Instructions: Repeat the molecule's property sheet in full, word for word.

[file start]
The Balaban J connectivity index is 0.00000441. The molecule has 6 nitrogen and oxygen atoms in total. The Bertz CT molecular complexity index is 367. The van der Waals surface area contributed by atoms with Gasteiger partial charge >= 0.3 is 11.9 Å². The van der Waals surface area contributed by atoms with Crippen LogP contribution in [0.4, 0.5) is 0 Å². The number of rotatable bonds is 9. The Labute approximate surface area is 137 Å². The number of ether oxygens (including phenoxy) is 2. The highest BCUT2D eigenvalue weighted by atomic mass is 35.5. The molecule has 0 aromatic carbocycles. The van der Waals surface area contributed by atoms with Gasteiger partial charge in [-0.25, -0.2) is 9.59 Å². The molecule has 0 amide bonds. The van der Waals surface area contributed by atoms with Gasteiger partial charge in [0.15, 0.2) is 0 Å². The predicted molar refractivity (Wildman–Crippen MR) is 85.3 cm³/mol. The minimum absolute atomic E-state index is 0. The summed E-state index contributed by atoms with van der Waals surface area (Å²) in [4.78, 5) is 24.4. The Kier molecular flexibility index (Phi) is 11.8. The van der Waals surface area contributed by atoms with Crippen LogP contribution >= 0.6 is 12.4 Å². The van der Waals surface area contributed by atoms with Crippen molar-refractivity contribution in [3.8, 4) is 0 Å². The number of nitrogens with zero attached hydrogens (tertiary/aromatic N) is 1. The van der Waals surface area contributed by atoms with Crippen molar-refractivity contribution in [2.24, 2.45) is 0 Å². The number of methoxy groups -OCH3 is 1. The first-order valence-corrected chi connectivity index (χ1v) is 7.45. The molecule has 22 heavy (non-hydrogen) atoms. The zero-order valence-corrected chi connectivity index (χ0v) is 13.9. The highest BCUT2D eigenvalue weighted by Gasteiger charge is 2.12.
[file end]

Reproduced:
The Balaban J connectivity index is 0.00000441. The molecule has 6 nitrogen and oxygen atoms in total. The Bertz CT molecular complexity index is 367. The van der Waals surface area contributed by atoms with Gasteiger partial charge >= 0.3 is 11.9 Å². The van der Waals surface area contributed by atoms with Crippen LogP contribution in [0.4, 0.5) is 0 Å². The number of rotatable bonds is 9. The Labute approximate surface area is 137 Å². The number of ether oxygens (including phenoxy) is 2. The highest BCUT2D eigenvalue weighted by atomic mass is 35.5. The molecule has 0 aromatic carbocycles. The van der Waals surface area contributed by atoms with Gasteiger partial charge in [-0.25, -0.2) is 9.59 Å². The molecule has 0 amide bonds. The van der Waals surface area contributed by atoms with Gasteiger partial charge in [0.15, 0.2) is 0 Å². The predicted molar refractivity (Wildman–Crippen MR) is 85.3 cm³/mol. The minimum absolute atomic E-state index is 0. The summed E-state index contributed by atoms with van der Waals surface area (Å²) in [4.78, 5) is 24.4. The Kier molecular flexibility index (Phi) is 11.8. The van der Waals surface area contributed by atoms with Crippen LogP contribution >= 0.6 is 12.4 Å². The van der Waals surface area contributed by atoms with Crippen molar-refractivity contribution in [3.8, 4) is 0 Å². The number of nitrogens with zero attached hydrogens (tertiary/aromatic N) is 1. The van der Waals surface area contributed by atoms with Crippen molar-refractivity contribution in [2.24, 2.45) is 0 Å². The number of methoxy groups -OCH3 is 1. The first-order valence-corrected chi connectivity index (χ1v) is 7.45. The molecule has 22 heavy (non-hydrogen) atoms. The zero-order valence-corrected chi connectivity index (χ0v) is 13.9. The highest BCUT2D eigenvalue weighted by Gasteiger charge is 2.12.